We keep hearing about this hybrid sales rep referred to as a “hunter/farmer”. Let me begin by saying that when helping clients find a new sales rep we come across few true “hunters”. In fact, we estimate fewer than 15% of the reps we evaluate are hunters. Think about it for a minute. How many real rainmakers do you have on your staff? Heck, how many true rainmakers do you even know?
Considering we have so few hunters, how come so many sales managers task their salespeople with account management responsibilities than detract from their efforts to find new business? We continually hear how all these other sales functions are so important. Then, in almost the same breath, that same sales manager complains about lack of new business development.
Given the choice between solving an existing customer problem and prospecting, where do your sales reps turn? Let me guess; existing customer, right? It’s easier to deal with the customer you know rather than the prospect you haven’t met. Customers answer your call, return your email messages and know your name.Prospects often don’t do any of those things.
Try this and see what you uncover.
- Ask your salespeople to track their time – just for a week – and see how time is spent prospecting versus time in front of existing customers.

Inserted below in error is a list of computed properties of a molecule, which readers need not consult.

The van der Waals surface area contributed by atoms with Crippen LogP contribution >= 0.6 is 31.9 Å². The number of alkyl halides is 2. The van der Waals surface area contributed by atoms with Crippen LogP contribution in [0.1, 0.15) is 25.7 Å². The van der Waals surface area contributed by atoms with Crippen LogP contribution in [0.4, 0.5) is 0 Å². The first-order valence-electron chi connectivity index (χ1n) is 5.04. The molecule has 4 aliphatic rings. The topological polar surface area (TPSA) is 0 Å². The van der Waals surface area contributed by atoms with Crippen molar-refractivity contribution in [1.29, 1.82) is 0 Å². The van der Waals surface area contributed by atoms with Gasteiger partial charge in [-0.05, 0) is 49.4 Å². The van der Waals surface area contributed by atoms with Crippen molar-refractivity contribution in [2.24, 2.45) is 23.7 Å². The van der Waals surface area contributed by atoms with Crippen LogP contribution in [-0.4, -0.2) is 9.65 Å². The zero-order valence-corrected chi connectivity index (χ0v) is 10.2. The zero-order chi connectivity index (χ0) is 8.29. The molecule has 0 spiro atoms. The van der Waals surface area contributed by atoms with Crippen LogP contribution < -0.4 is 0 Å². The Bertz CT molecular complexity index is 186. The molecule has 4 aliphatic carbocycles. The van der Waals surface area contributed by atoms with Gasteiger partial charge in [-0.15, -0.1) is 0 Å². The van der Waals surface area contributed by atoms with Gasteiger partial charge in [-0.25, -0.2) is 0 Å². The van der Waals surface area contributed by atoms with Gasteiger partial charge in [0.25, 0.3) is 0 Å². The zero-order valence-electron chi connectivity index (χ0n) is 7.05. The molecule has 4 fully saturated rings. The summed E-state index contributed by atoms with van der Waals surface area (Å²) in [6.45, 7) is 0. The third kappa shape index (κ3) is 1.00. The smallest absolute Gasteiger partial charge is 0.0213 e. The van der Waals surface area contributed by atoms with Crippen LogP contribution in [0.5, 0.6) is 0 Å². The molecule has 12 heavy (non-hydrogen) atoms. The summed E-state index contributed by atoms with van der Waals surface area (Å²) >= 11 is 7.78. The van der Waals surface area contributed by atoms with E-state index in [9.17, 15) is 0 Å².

- Ask your salespeople to review the job description you gave them when they were hired. You did give them a job description; right? Compare the expectations of the job description with what they are actually doing today. How far apart are those expectations?
- Look at your compensation plan. Is it structured to pay the same for orders from existing customers as a new order from a new customer? You may want to re-think that concept.
You want new accounts, you deserve new accounts, but you are not pursuing new accounts. You don’t have the time, the will, the energy or structure to do it. Why? Because you have the people tasked with finding new business spending countless hours in account management.
Start this New Year off with a re-evaluation of expectations for your salespeople. Let the hunters (if you have any) pursue new business and reward them accordingly. Let your salespeople that are good at detail, follow through and developing relationships manage your existing accounts. This hybrid hunter/farmer sales rep notion is wishful thinking.